The Alberta government has cancelled plans to end the mandatory 10-day quarantine requirement for people with confirmed cases of COVID-19 later this month.
Other measures set to ramp down on Sept. 27 — including contact tracing and testing — will continue in their current form, Alberta Health spokesperson Chris Bourdeau said in an email on Sunday.
As well, Alberta will expand its wastewater testing program, which acts as an early warning system for a rise in COVID-19 cases, he said.
"Given the current increase in cases and hospitalizations, testing and mandatory isolation will continue until the province reaches a point where we can take this next step," he told CBC News.
"We will closely monitor how the latest measures announced on Sept. 3 affect hospital admissions and case counts before determining next steps."
On Friday, Premier Jason Kenney joined officials including Dr. Deena Hinshaw, Alberta's chief medical officer of health, to announce measures including reinstated provincewide mandatory indoor masking, a 10 p.m. liquor curfew for licensed establishments, and $100 gift cards to people who receive their first or second dose of vaccine by Oct. 14.
The decision to maintain the status quo comes several weeks after Hinshaw announced a six-week delay of measures that were originally set to take effect on Aug. 16.
The first announcement, on July 28, would have made the 10-day isolation period a recommendation rather than a requirement. Testing would have been moved from screening centres to doctors' offices.
The measures were met with strong criticism from physicians and the public.
That day, Alberta recorded 194 new cases of COVID-19, 84 hospitalizations and a positivity rate of 2.9 per cent but the effects of the delta variant were being felt. Since then, case numbers have increased dramatically.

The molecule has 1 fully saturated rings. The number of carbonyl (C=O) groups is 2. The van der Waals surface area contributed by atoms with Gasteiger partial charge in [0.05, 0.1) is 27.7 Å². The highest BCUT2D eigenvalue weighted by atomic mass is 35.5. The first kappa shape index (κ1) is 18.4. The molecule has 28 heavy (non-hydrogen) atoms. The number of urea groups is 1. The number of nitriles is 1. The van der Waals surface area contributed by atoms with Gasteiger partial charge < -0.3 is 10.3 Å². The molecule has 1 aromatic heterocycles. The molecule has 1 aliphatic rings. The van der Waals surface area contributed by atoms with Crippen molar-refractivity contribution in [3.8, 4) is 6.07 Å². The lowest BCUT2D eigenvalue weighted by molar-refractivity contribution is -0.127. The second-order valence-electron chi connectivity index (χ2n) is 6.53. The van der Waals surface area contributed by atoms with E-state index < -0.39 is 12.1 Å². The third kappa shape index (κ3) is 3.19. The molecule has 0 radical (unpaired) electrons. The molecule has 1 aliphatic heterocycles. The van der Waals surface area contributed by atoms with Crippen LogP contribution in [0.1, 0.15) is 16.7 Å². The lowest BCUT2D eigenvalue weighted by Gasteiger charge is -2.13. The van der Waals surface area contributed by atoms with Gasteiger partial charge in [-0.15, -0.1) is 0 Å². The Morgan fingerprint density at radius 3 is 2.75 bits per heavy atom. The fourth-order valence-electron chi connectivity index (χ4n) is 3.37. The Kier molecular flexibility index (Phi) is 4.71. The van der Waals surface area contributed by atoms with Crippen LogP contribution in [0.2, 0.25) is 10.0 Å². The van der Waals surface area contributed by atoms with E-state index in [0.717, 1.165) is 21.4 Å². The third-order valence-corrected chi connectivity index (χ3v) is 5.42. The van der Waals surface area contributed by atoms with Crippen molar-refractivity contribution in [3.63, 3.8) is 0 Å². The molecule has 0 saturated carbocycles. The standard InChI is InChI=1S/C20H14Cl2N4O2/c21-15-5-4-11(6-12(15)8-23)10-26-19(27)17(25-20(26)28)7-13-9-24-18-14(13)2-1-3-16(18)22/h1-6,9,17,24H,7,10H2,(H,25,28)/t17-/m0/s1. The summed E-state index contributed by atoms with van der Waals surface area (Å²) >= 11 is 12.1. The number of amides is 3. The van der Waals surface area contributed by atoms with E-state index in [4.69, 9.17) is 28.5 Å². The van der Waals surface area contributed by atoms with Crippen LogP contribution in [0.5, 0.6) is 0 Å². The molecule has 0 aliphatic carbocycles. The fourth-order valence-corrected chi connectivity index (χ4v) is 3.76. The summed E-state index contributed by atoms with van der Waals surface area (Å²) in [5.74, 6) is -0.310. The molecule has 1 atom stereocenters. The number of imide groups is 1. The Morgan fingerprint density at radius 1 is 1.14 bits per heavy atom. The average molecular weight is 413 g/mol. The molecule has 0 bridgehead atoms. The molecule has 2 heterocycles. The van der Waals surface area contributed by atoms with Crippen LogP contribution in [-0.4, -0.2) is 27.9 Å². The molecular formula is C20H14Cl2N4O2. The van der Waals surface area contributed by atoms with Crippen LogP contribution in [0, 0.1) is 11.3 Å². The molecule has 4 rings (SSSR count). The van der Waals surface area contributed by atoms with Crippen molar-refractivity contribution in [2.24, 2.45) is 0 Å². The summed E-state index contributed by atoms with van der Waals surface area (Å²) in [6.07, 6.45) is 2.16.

At its most recent daily update on Friday, Alberta Health reported 1,401 new cases — for a total of 13,495 known active cases — and a positivity rate of 11.1 per cent.
Hospitals and intensive care units are overwhelmed with COVID-19 cases, with 515 people hospitalized, including 118 in ICU beds. Provincewide, ICUs were at 95 per cent capacity on Friday; in Edmonton, the number reached 97 per cent.
Updated COVID-19 case and hospitalization numbers are expected to be released on Tuesday afternoon, and should include results of tests for Friday, Saturday, Sunday and Monday.
Dr. Joe Vipond, a Calgary emergency room physician, said he is glad the province changed its mind to maintain testing and mandatory isolation.
"It was inevitable because of the situation that we're in," he said. "But let's be clear, this was a ridiculous idea in the first place."
Alberta has the lowest vaccination rates in Canada with only 70 per cent of eligible residents having two doses. The national average is 77.1 per cent.
Vipond said the province needs to do more to control the spread of COVID-19. He said Alberta needs to impose restrictions on mass gatherings, restrict indoor dining and extend the mandatory mask mandate for schools.
As for the wastewater testing program, Vipond said that is only useful when a jurisdiction has no active COVID cases.